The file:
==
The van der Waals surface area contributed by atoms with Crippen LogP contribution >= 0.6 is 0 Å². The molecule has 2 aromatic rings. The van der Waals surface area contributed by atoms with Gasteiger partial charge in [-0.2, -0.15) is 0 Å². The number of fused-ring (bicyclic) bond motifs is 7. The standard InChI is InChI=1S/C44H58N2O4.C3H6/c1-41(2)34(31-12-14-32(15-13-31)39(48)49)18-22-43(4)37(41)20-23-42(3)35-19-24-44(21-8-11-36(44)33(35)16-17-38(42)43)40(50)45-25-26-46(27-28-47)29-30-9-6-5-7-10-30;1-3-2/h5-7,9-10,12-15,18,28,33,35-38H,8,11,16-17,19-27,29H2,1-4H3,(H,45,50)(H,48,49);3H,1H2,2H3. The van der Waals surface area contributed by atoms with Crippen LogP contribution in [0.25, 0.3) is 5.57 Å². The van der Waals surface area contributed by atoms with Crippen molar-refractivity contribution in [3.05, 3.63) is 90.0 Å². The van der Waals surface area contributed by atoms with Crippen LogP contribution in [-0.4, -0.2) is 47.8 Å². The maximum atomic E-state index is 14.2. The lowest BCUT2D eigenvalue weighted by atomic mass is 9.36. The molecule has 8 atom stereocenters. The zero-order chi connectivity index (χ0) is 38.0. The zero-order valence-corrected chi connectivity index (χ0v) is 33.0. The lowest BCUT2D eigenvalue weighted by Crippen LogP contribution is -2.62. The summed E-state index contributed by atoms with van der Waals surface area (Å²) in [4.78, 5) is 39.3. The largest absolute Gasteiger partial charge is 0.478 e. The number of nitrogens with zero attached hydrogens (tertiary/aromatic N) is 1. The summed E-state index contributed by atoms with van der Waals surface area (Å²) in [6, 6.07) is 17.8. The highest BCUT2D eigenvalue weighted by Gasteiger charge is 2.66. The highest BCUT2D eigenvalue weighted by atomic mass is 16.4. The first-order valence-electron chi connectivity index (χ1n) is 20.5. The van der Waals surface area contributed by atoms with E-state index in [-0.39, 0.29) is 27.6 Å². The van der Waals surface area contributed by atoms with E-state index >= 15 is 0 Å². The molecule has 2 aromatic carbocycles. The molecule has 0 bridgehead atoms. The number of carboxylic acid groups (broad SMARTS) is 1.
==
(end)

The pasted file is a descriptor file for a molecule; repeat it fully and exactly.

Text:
The van der Waals surface area contributed by atoms with Crippen LogP contribution >= 0.6 is 0 Å². The molecule has 2 aromatic rings. The van der Waals surface area contributed by atoms with Gasteiger partial charge in [-0.2, -0.15) is 0 Å². The number of fused-ring (bicyclic) bond motifs is 7. The standard InChI is InChI=1S/C44H58N2O4.C3H6/c1-41(2)34(31-12-14-32(15-13-31)39(48)49)18-22-43(4)37(41)20-23-42(3)35-19-24-44(21-8-11-36(44)33(35)16-17-38(42)43)40(50)45-25-26-46(27-28-47)29-30-9-6-5-7-10-30;1-3-2/h5-7,9-10,12-15,18,28,33,35-38H,8,11,16-17,19-27,29H2,1-4H3,(H,45,50)(H,48,49);3H,1H2,2H3. The van der Waals surface area contributed by atoms with Crippen LogP contribution in [0.25, 0.3) is 5.57 Å². The van der Waals surface area contributed by atoms with Crippen molar-refractivity contribution in [3.05, 3.63) is 90.0 Å². The van der Waals surface area contributed by atoms with Crippen LogP contribution in [-0.4, -0.2) is 47.8 Å². The maximum atomic E-state index is 14.2. The lowest BCUT2D eigenvalue weighted by atomic mass is 9.36. The molecule has 8 atom stereocenters. The zero-order chi connectivity index (χ0) is 38.0. The zero-order valence-corrected chi connectivity index (χ0v) is 33.0. The lowest BCUT2D eigenvalue weighted by Crippen LogP contribution is -2.62. The summed E-state index contributed by atoms with van der Waals surface area (Å²) in [4.78, 5) is 39.3. The largest absolute Gasteiger partial charge is 0.478 e. The number of nitrogens with zero attached hydrogens (tertiary/aromatic N) is 1. The summed E-state index contributed by atoms with van der Waals surface area (Å²) in [6, 6.07) is 17.8. The highest BCUT2D eigenvalue weighted by Gasteiger charge is 2.66. The highest BCUT2D eigenvalue weighted by atomic mass is 16.4. The first-order valence-electron chi connectivity index (χ1n) is 20.5. The van der Waals surface area contributed by atoms with E-state index in [-0.39, 0.29) is 27.6 Å². The van der Waals surface area contributed by atoms with E-state index >= 15 is 0 Å². The molecule has 2 aromatic carbocycles. The molecule has 0 bridgehead atoms. The number of carboxylic acid groups (broad SMARTS) is 1.